I guess most TV fans recognize the phrase "jump the shark." It's usually used to signal when a popular TV series has made a major plot or character change and generally means it's all downhill from here. In the show Happy Days, the Fonz (that's him pictured at left for those who dozed off from 1974 to 1984) donned swim trunks, and his ever present leather jacket, and physically jumped over a shark-like water obstacle. Happy Days had been on a downward spiral since Richie Cunningham (Ron Howard) left the show. Other typical "shark" examples include a new kid added to the show Married with Children, daughter Becky being replaced by a completely different actress on Roseanne, or when Niles finally married Daphne on Frasier.
Unfortunately jumping the shark is not restricted to television series. Series fiction and mysteries also have a tendency to go off the deep end, especially once the author has written several books in a series. One of my favorite writing teams is Douglas Preston and Lincoln Child. Together they write the Agent Pendergast series of thrillers. Readers were introduced to Pendergast in Relic, the first book in the series, back in 1995. He was unique, intelligent, from New Orleans, and most of all, mysterious. The authors didn't tell us much about him in that first book, not even his first name, but I liked him. After Cemetery Dance (# 9 in the series) I feel like I know too much about Aloysius Pendergast and now I'm worried about Fever Dream the next entry in the series that is due out on May 11th this year. Rumor has it readers will learn more about his wife and her strange death. (Pendergast was married?!) I'm afraid there will be too much more about the character and not enough action. I read their books for the action!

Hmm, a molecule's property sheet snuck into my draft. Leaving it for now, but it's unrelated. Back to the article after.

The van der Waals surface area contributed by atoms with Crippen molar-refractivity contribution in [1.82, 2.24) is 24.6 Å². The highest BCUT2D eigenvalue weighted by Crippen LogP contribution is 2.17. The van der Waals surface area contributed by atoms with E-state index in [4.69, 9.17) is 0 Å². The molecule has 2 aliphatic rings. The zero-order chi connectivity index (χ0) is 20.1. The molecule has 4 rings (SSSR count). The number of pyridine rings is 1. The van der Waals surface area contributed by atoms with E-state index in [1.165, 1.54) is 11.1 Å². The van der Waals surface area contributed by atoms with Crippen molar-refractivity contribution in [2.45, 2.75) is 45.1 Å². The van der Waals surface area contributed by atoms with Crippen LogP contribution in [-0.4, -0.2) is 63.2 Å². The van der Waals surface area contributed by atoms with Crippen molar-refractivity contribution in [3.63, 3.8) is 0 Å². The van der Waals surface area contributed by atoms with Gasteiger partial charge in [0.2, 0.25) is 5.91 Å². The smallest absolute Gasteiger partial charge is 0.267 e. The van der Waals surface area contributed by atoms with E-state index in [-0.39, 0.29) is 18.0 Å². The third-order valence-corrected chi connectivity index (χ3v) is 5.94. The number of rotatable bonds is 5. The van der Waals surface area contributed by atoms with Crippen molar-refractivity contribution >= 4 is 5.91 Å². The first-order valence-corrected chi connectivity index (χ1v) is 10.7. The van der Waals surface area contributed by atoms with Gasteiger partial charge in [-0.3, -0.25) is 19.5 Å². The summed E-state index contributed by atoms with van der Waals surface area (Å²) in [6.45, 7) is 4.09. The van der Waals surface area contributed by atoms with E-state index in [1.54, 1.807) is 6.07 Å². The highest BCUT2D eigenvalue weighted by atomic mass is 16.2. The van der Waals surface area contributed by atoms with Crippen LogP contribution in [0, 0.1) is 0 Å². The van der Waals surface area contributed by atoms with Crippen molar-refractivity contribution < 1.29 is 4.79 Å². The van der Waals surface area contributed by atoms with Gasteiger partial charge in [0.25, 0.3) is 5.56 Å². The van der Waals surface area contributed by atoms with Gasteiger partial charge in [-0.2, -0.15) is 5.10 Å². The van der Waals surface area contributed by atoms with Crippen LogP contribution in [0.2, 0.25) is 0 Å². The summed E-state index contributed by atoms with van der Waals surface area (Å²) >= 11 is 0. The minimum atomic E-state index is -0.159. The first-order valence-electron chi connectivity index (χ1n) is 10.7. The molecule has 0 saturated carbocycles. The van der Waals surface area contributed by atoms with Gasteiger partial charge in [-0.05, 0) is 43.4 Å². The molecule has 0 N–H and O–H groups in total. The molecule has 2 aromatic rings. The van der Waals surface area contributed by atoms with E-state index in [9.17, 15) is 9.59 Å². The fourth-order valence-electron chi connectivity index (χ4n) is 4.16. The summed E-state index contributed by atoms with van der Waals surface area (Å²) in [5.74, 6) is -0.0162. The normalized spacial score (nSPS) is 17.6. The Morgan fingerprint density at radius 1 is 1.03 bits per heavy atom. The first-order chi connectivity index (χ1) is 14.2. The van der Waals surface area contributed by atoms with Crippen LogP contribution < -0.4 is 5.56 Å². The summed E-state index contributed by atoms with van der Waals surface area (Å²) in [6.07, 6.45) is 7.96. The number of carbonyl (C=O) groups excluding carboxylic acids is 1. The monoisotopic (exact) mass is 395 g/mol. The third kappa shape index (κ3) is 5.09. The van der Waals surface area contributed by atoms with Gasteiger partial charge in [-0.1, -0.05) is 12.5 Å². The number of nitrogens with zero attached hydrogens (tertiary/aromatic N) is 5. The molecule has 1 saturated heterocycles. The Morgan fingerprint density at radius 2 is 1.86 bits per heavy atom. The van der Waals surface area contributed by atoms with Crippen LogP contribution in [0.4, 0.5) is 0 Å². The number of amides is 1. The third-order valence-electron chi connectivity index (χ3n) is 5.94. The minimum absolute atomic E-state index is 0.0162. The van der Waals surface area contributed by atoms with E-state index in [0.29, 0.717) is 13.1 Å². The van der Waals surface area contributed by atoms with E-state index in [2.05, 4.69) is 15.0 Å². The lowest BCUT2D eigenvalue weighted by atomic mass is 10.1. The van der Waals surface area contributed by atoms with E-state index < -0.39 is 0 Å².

I thought the alphabet series by Sue Grafton was excellent when it started with A is for Alibi. (It must be tough for an author to figure out what to do with a character over a period of 26 years.) Fortunately U is for Undertow, the most recent entry, is very good, although other books in the series definitely "jumped the shark" for me by providing a surprise addition of relatives for Kinsey Millhone, when I liked the fact that she was initially a loner, without family complications.
At first glance entry #26 in the Hamish MacBeth series, Death of a Valentine, looks like it has jumped the shark because it opens with Hamish at the altar getting married. (Fans of M. C. Beaton know that Hamish with a wife would completely change the mood of the series.) I'll let those who love the series find out for themselves where the series goes from here.
So what books have you read that have "jumped the shark" and what caused it to take that leap? Did a major character die? Did a favorite love interest disappear or get murdered? Did the main character, who is definitely not the mothering type, suddenly get pregnant? (hint - she's a police chief in a town called Maggody)
Let me know what your thoughts are on the subject. Inquiring minds (mine) want to know.
Linda Knorr - Readers' Services